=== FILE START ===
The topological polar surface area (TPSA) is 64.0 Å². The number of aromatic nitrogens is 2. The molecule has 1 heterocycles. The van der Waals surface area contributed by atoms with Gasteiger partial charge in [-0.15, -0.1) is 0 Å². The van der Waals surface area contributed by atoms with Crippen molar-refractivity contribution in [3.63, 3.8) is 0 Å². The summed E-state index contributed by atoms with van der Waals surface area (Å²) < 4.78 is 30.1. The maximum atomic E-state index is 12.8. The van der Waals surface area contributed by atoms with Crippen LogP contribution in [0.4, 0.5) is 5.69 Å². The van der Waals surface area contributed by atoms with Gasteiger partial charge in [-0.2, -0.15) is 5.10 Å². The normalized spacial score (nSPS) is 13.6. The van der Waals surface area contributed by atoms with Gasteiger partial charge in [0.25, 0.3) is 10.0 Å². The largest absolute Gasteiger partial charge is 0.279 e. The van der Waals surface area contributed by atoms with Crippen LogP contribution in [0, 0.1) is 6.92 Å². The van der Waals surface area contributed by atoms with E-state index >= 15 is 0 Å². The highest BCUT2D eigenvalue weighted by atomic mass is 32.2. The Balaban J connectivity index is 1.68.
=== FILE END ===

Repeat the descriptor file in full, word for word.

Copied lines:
The topological polar surface area (TPSA) is 64.0 Å². The number of aromatic nitrogens is 2. The molecule has 1 heterocycles. The van der Waals surface area contributed by atoms with Gasteiger partial charge in [-0.15, -0.1) is 0 Å². The van der Waals surface area contributed by atoms with Crippen molar-refractivity contribution in [3.63, 3.8) is 0 Å². The summed E-state index contributed by atoms with van der Waals surface area (Å²) < 4.78 is 30.1. The maximum atomic E-state index is 12.8. The van der Waals surface area contributed by atoms with Crippen LogP contribution in [0.4, 0.5) is 5.69 Å². The van der Waals surface area contributed by atoms with Gasteiger partial charge in [-0.2, -0.15) is 5.10 Å². The normalized spacial score (nSPS) is 13.6. The van der Waals surface area contributed by atoms with Gasteiger partial charge in [0.25, 0.3) is 10.0 Å². The largest absolute Gasteiger partial charge is 0.279 e. The van der Waals surface area contributed by atoms with Crippen LogP contribution in [0, 0.1) is 6.92 Å². The van der Waals surface area contributed by atoms with E-state index >= 15 is 0 Å². The highest BCUT2D eigenvalue weighted by atomic mass is 32.2. The Balaban J connectivity index is 1.68.